Department for Transport
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Consultation on primary legislative changes to reform our railways

Seeking views on primary legislative changes required to effect rail reform as set out in the Williams-Shapps Plan for Rail (09 June 2022).

Today (9 June 2022), my department launches a public consultation on the primary legislative changes required to deliver structural reform of our railways.

This follows publication of the Williams-Shapps Plan for Rail (‘Plan for Rail’) in May 2021 which heralded the start of the biggest transformation of Great Britain’s railways in 3 decades, and announcement in the Queen’s Speech on 10 May 2022 to introduce a Transport Bill to Parliament which will modernise rail services, put passengers and freight customers first, deliver for taxpayers and combine the best of the public and private sectors.

The Williams-Shapps Plan for Rail highlighted the need for change. It was clear our railways had become fragmented, the system was complicated, and passengers deserved better. This alongside spiralling costs, delays to upgrades and commercial failures pointed to a railway in need of fundamental reform. Getting this right means we can ensure this historic industry delivers for its users, setting it on a more sustainable and secure footing. It also means delivering a stronger, more levelled up and increasingly green economy, of which the railways are a crucial part.

Many of the commitments set out in the Plan for Rail do not require legislation in order to take forward, and the government is already working in close partnership with the rail industry to deliver rapid improvements for passengers and freight customers. For example, new flexible season tickets went on sale last summer and we continue to work with train operators to roll-out digital ticketing to make journeys easier. We are also undertaking a comprehensive accessibility audit of stations across Great Britain, continuing to cut the costs and time of infrastructure work through Project SPEED and developing a 30-year whole industry strategic plan.

In addition to this, we have launched the Great British Railways Transition Team (GBRTT), under the leadership of Andrew Haines, to drive forward reforms and develop the model for a new arms-length body, Great British Railways, including its initial structure, leadership and people.

GBRTT is focused on establishing a new, customer-focused, industry culture, driving revenue recovery efforts and establishing an Interim Strategic Freight Unit to work collaboratively with the sector, ensuring an immediate focus on delivery of the government’s ambitions for rail freight. GBRTT is also currently overseeing a competition for the location of a national headquarters for Great British Railways, to be based outside of London, in line with this government’s commitment to levelling up.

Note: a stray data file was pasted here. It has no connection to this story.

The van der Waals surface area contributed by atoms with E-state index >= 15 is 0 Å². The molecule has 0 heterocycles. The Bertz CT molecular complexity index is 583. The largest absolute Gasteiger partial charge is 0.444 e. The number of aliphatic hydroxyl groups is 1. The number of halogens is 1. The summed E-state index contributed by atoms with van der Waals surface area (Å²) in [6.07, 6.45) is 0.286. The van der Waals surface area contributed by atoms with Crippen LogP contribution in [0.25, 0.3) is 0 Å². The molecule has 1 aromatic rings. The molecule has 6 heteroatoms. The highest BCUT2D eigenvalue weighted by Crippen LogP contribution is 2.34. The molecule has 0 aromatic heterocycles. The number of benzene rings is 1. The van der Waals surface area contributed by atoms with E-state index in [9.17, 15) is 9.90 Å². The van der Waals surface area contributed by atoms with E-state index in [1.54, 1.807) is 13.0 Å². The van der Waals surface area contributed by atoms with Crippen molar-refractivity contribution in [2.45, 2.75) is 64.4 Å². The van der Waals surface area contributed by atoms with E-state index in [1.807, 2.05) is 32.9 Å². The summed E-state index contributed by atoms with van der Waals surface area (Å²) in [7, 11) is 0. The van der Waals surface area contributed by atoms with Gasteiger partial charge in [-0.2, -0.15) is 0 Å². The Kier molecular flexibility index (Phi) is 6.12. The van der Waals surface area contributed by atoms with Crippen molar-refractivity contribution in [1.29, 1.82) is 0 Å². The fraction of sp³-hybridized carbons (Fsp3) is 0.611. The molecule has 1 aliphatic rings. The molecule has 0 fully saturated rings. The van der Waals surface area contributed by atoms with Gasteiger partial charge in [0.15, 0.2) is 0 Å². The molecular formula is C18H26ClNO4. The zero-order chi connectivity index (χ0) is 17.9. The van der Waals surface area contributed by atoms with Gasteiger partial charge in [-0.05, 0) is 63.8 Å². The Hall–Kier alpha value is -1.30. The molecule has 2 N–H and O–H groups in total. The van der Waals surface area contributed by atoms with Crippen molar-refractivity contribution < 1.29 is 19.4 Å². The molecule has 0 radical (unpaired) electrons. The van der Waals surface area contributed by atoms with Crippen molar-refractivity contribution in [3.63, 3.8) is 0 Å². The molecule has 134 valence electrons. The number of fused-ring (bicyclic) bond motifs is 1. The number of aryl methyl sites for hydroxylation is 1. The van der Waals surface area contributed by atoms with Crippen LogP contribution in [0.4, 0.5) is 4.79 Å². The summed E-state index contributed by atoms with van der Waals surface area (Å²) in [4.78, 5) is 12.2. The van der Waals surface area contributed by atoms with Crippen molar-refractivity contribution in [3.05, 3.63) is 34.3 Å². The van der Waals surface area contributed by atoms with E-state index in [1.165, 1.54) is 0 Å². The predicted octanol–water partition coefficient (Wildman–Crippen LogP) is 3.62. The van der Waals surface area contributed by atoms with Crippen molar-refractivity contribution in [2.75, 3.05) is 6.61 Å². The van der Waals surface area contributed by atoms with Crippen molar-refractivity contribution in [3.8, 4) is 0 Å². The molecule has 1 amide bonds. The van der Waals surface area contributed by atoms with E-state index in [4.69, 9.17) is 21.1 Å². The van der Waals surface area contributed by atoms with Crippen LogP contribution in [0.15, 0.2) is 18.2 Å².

However, primary legislation is required to deliver key elements of structural reform set out in the Plan for Rail. This includes providing Great British Railways, with the powers and authority it needs to act as the single guiding mind for the railways, ending years of fragmentation. The consultation launched today seeks views of all those with an interest in our railways, to help shape these reforms.

The consultation is focused across 3 key areas as outlined below.

The first is on the establishment of Great British Railways, including its proposed functions and duties and how we propose to legislate and work with stakeholders to enable Great British Railways to become the single guiding mind for the railways.

The second is focused on how we will ensure clear accountabilities in the rail sector through a new governance framework, including the regulator’s role in providing independent scrutiny and challenge.

The third centres on reform of wider industry structures and processes that are needed to deliver transformation of the railways and a new industry culture, including a new Passenger Champion role for Transport Focus and proposals for open data sharing.

Great British Railways is key to delivering a customer-focused railway. The plans outlined in this consultation will deliver a rail system that is the backbone of a cleaner, greener public transport system, offering passengers and freight customers a better deal and greater value for money for taxpayers.

The private sector has played an integral role in improving our railways over the past 25 years – these plans are designed to take the best of the private sector and fuse it with a single guiding mind that can drive benefits and efficiencies across the system as a whole.

I hope that all of those with an interest in our railways will find the time to participate and share their views through this consultation. Sharing your views will help to ensure the legislative changes we enact will deliver the vision set out in the Plan for Rail, securing our railways so that they are able to flourish into the future and as we approach their bicentenary in 2025.


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